In today’s Gospel, we turn away from Jesus in his hour of need.
The Passion’s prose is a dry, clinical narration of agonizing facts, as Christ is betrayed, arrested, tortured, and executed. In the passive voice, John tells us that thus are the Scriptures “fulfilled.” The readings reproach and chide us, for we know in our hearts we have scorned this “man of suffering.” He was “one of those from whom people hide their faces.”
The chilling phrase, “in order that the bodies might not remain on the cross on the Sabbath,” is perhaps most haunting. We hear its echo in encounters and events in our nation and across the world. We read about it in our newspapers and watch it on television: murders, beatings, rapes, and other forms of physical and psychological violence and oppression. There are too many places and moments today when Pilate would be at home.
In October 2014, we lived intensively our Ignatian mission at Saint Louis University, when in a tense and difficult moment, we chose to listen with open hearts to a community’s hurt and rage. Positive change is taking place, but with excruciating slowness. I urge you to uncover your face for all of those enduring injustice. Listen. “Be woke.”
- What actions can you take to protect those who are already victims, or could become victims, of injustice?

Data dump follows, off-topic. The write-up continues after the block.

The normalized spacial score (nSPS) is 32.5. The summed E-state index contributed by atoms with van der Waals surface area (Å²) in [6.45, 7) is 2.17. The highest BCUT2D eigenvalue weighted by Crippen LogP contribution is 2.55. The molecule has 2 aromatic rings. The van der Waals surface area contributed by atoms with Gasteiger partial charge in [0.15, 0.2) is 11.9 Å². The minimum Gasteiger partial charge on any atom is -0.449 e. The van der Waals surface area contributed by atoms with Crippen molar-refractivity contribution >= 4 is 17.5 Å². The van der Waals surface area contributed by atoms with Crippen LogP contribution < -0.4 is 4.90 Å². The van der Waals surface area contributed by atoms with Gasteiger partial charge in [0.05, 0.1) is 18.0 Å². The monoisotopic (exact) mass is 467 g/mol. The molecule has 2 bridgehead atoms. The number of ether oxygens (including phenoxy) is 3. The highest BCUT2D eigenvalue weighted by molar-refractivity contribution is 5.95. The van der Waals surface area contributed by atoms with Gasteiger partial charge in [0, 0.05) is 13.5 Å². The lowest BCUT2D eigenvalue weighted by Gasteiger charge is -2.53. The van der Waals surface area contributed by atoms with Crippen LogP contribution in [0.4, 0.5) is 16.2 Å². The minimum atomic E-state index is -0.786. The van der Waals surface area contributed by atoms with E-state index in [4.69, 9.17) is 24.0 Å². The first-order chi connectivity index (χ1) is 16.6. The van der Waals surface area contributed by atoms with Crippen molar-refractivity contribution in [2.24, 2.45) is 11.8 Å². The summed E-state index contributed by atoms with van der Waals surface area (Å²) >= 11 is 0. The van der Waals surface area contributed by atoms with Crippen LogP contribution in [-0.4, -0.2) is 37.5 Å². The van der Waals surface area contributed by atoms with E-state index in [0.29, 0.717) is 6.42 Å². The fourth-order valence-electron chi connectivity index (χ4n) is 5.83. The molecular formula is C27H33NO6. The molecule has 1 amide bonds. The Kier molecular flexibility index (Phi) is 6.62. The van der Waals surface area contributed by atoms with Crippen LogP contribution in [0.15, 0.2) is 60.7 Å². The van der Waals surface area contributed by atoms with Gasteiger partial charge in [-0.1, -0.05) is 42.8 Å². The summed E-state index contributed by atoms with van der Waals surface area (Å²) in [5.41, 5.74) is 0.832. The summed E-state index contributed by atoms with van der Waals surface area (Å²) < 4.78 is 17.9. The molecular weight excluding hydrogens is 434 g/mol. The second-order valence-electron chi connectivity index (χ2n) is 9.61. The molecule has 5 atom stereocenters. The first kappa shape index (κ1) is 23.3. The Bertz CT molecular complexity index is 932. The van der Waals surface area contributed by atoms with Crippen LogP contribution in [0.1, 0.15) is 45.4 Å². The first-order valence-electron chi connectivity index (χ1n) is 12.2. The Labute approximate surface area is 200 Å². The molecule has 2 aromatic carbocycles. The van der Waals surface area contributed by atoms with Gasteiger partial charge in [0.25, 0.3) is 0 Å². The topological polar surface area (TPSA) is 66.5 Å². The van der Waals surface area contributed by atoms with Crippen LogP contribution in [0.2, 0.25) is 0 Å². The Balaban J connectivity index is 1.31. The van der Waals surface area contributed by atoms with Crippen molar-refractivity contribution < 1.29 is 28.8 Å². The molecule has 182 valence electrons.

- To “be woke” is to understand that many live in fear. Another key concept is “poverty is violence.” How do these ideas speak to you, or move you to take action?
Fred P. Pestello, Ph.D., is the 33rd president of Saint Louis University. The first permanent lay president in the University’s nearly 200-year history, Dr. Pestello officially began his tenure at SLU on July 1, 2014.
Dr. Pestello is Jesuit educated and has spent the entirety of his 30-year career in Catholic higher education. He has been noted for upholding Jesuit values throughout his career, including his commitment to dialogue and inclusion both during and after campus protests at SLU in 2014.
Prior to coming to SLU, Dr. Pestello was the president of Le Moyne College in Syracuse, New York. Dr. Pestello also spent nearly 25 years as a faculty member and provost at the University of Dayton.
Born and raised in Cleveland, Dr. Pestello has three degrees in sociology. He earned his bachelor‘s degree from the Jesuit institution John Carroll University in 1974, his master’s degree from the University of Akron in 1981, and his doctoral degree through a joint program of the University of Akron and Kent State University in 1985.